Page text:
At this age your toddler can be very assertive when it comes to having his wants and needs met, and he will need all the help that you can provide in order to make a safe exit when he finds himself in sticky situations.  At 25-months, he also has a very low tolerance for any type of frustration, particularly that which occurs when he can not get his needs met on the spot, and these feelings can be extremely overwhelming for such a little person to handle.

       When you recognize that your toddler is having difficulty playing with other children, step in and encourage him to play appropriately.  Model the behavior that you would like to see, and catch him when he is being good.  Over time your words of wisdom will eventually sink in, and it will not be long before the wrestling matches will come to an end, and everyone will finally get along (at least for the time being).


           Despite the fact that toys are an integral part of your toddler's play experience this month, try to keep your definition of what "toys" are as broad and open-ended as possible.  Provide your toddler with the opportunity and freedom to use her own imagination to build the castle of her dreams out of pillows and chairs, and try to create things out of what you already have before running to the store.  The greatest gift that you can provide your toddler with right now is teaching her how to think outside of the box, because something created by your toddler's little hands can provide just as much joy and potentially more, than something that someone else came up with first.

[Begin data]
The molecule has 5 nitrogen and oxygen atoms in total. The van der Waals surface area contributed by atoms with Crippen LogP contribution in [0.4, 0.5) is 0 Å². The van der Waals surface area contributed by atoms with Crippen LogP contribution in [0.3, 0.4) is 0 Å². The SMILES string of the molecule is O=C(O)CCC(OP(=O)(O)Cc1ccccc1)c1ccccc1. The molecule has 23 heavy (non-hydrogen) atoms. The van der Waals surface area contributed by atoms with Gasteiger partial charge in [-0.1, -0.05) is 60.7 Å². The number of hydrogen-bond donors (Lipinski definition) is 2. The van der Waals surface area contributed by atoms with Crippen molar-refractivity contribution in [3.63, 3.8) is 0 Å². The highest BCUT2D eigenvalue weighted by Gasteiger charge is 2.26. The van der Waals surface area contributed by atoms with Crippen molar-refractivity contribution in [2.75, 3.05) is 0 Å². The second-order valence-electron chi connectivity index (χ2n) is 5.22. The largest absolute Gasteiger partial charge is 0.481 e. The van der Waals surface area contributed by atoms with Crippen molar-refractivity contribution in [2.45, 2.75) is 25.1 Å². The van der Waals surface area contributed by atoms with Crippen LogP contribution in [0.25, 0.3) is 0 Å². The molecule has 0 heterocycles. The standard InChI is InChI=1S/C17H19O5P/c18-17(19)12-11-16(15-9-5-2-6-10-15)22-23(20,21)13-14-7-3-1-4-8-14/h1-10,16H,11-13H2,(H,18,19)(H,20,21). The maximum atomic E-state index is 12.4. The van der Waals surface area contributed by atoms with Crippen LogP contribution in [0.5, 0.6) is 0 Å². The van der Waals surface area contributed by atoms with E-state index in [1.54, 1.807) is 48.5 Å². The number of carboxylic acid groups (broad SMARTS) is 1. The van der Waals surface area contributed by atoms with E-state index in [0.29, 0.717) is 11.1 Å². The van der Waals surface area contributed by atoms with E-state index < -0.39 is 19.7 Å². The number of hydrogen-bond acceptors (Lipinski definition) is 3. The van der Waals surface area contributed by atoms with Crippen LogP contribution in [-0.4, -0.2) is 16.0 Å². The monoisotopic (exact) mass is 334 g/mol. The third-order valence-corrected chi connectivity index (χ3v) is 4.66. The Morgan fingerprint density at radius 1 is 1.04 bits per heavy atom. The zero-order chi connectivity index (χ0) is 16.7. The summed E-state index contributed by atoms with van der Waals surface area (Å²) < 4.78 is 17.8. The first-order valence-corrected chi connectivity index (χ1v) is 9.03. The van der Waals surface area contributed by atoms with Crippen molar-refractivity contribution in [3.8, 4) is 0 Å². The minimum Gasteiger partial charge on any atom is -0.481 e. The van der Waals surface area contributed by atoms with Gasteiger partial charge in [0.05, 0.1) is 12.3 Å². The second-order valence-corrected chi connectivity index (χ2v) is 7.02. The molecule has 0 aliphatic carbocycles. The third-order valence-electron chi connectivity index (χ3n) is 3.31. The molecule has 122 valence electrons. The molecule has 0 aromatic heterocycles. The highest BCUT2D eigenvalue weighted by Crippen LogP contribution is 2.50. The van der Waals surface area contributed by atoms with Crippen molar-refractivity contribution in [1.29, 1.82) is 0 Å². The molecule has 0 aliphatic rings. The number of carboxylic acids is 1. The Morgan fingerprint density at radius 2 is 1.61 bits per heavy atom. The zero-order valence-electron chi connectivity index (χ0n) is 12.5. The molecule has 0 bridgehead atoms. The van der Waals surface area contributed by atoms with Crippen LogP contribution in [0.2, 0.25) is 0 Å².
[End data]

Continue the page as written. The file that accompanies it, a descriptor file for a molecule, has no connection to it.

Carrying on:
Because your toddler's creativity and imagination are blossoming more and more, don't be surprised this month when you begin to hear her having conversations with her toys and sometimes with herself while she plays.  Every day your little one is becoming more comfortable with the use of her language, and at this age she will use every opportunity that she is presented with to practice, as well as to show it off to anyone that will listen (even if it is with Dora and Elmo).